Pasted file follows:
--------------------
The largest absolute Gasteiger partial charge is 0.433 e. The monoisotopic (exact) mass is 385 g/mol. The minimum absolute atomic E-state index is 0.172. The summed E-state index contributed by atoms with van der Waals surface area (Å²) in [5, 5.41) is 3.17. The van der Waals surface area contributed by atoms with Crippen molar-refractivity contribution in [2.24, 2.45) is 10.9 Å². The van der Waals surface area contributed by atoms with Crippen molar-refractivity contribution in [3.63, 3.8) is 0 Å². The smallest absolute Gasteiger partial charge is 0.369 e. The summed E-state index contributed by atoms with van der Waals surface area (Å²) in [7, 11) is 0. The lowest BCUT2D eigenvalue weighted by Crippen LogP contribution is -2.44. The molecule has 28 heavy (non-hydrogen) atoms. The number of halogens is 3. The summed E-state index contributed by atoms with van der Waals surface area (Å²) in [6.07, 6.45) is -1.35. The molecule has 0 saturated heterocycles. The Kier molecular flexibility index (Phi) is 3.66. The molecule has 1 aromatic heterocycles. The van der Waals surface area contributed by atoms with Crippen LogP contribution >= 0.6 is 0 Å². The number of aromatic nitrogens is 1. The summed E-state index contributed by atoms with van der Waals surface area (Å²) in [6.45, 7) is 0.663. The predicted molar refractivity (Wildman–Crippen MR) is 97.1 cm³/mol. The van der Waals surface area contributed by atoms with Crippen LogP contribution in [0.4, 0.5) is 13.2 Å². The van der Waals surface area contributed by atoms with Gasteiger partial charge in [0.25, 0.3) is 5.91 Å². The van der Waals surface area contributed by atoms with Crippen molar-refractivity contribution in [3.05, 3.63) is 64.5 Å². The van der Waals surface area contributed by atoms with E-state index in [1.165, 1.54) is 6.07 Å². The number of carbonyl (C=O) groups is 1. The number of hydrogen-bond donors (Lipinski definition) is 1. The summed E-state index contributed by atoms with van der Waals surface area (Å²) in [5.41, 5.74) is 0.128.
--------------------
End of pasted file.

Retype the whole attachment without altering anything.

The largest absolute Gasteiger partial charge is 0.433 e. The monoisotopic (exact) mass is 385 g/mol. The minimum absolute atomic E-state index is 0.172. The summed E-state index contributed by atoms with van der Waals surface area (Å²) in [5, 5.41) is 3.17. The van der Waals surface area contributed by atoms with Crippen molar-refractivity contribution in [2.24, 2.45) is 10.9 Å². The van der Waals surface area contributed by atoms with Crippen molar-refractivity contribution in [3.63, 3.8) is 0 Å². The smallest absolute Gasteiger partial charge is 0.369 e. The summed E-state index contributed by atoms with van der Waals surface area (Å²) in [7, 11) is 0. The lowest BCUT2D eigenvalue weighted by Crippen LogP contribution is -2.44. The molecule has 28 heavy (non-hydrogen) atoms. The number of halogens is 3. The summed E-state index contributed by atoms with van der Waals surface area (Å²) in [6.07, 6.45) is -1.35. The molecule has 0 saturated heterocycles. The Kier molecular flexibility index (Phi) is 3.66. The molecule has 1 aromatic heterocycles. The van der Waals surface area contributed by atoms with Crippen LogP contribution >= 0.6 is 0 Å². The number of aromatic nitrogens is 1. The summed E-state index contributed by atoms with van der Waals surface area (Å²) in [6.45, 7) is 0.663. The predicted molar refractivity (Wildman–Crippen MR) is 97.1 cm³/mol. The van der Waals surface area contributed by atoms with Crippen LogP contribution in [0.4, 0.5) is 13.2 Å². The van der Waals surface area contributed by atoms with Gasteiger partial charge in [0.25, 0.3) is 5.91 Å². The van der Waals surface area contributed by atoms with Crippen molar-refractivity contribution in [3.05, 3.63) is 64.5 Å². The van der Waals surface area contributed by atoms with E-state index in [1.165, 1.54) is 6.07 Å². The number of carbonyl (C=O) groups is 1. The number of hydrogen-bond donors (Lipinski definition) is 1. The summed E-state index contributed by atoms with van der Waals surface area (Å²) in [5.41, 5.74) is 0.128.